Tuesday 18 December 2018
News ID: 51122
Publish Date: 13 March 2018 - 20:38
TEHRAN (Dispatches) -- Iran's labor and transportation ministers narrowly managed to keep their job after a vote in parliament on Tuesday following a motion to fire them over allegations of mismanagement.
Out of 253 lawmakers present at the session, 124 voted to keep Ali Rabiei while 126 voted to fire him and two abstained. One vote was made void because it was late. The chamber has 290 seats.
Under procedural regulations, abstentions in parliament are counted as an in-favor vote, hence Rabiei kept his post.
Rabiei's opponents said his management caused many people to lose their jobs, saying he was responsible for unemployment rising to about 12%.
Lawmakers also criticized Rabiei for the collision of a tanker that burned and sank off the coast of China, killing 30 sailors in January. The Labor Ministry manages some 60% of the tanker company.
His defenders, however, said not all the accusations were directly related to his ministry.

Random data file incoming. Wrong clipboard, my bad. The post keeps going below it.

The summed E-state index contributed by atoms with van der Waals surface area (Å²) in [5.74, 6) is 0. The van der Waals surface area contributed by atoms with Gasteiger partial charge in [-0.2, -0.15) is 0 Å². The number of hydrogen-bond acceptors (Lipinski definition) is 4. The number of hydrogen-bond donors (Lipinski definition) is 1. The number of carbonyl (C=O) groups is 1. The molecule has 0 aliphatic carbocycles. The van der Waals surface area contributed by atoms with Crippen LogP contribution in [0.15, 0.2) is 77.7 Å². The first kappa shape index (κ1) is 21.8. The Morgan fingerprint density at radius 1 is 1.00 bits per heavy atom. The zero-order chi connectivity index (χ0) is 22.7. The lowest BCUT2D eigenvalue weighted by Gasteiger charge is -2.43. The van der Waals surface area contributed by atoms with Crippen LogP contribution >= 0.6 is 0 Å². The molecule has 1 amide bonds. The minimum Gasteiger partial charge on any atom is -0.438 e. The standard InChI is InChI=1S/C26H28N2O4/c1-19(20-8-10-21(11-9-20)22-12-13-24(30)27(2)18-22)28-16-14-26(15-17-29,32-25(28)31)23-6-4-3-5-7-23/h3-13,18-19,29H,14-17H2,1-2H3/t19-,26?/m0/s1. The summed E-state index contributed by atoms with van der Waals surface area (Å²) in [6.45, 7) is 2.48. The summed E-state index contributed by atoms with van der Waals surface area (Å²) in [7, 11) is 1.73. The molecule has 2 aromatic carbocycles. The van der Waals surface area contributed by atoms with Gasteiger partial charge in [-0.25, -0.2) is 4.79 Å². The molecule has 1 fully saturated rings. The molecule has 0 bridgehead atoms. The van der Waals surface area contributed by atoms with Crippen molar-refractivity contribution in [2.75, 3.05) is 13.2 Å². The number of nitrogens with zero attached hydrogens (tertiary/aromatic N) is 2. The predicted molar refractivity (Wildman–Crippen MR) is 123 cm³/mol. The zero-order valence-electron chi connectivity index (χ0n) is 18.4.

In the afternoon session, lawmakers heard about Transportation Minister Abbas Akhundi and his allegedly poor management, as well as high death rates in traffic accidents in Iran.
 He attended an open session of the parliament for his third impeachment since he took the helm in August 2013.
Out of a total 246 lawmakers present at the session, 92 MPs voted to oust him against 152 parliament members who opted to keep him in the portfolio, with two others abstaining.
Several cabinet members, including First Vice President Es’haq Jahangiri, Culture Minister Abbas Salehi and head of the Department of Environment Isa Kalantari accompanied Akhundi at the hearing.
The embattled minister was grilled over a number of issues including a passenger plane crash that killed all 66 people on board in the southwestern city of Yasuj on February 18, 2018.
The lawmakers are also expected to impeach Minister of Agriculture Mahmoud Hojjati on Wednesday.
He is to be questioned regarding his performance in regulating the market for agricultural produce, addressing the problems facing the factories processing sugar cane, and his alleged recruitment of retired managers.

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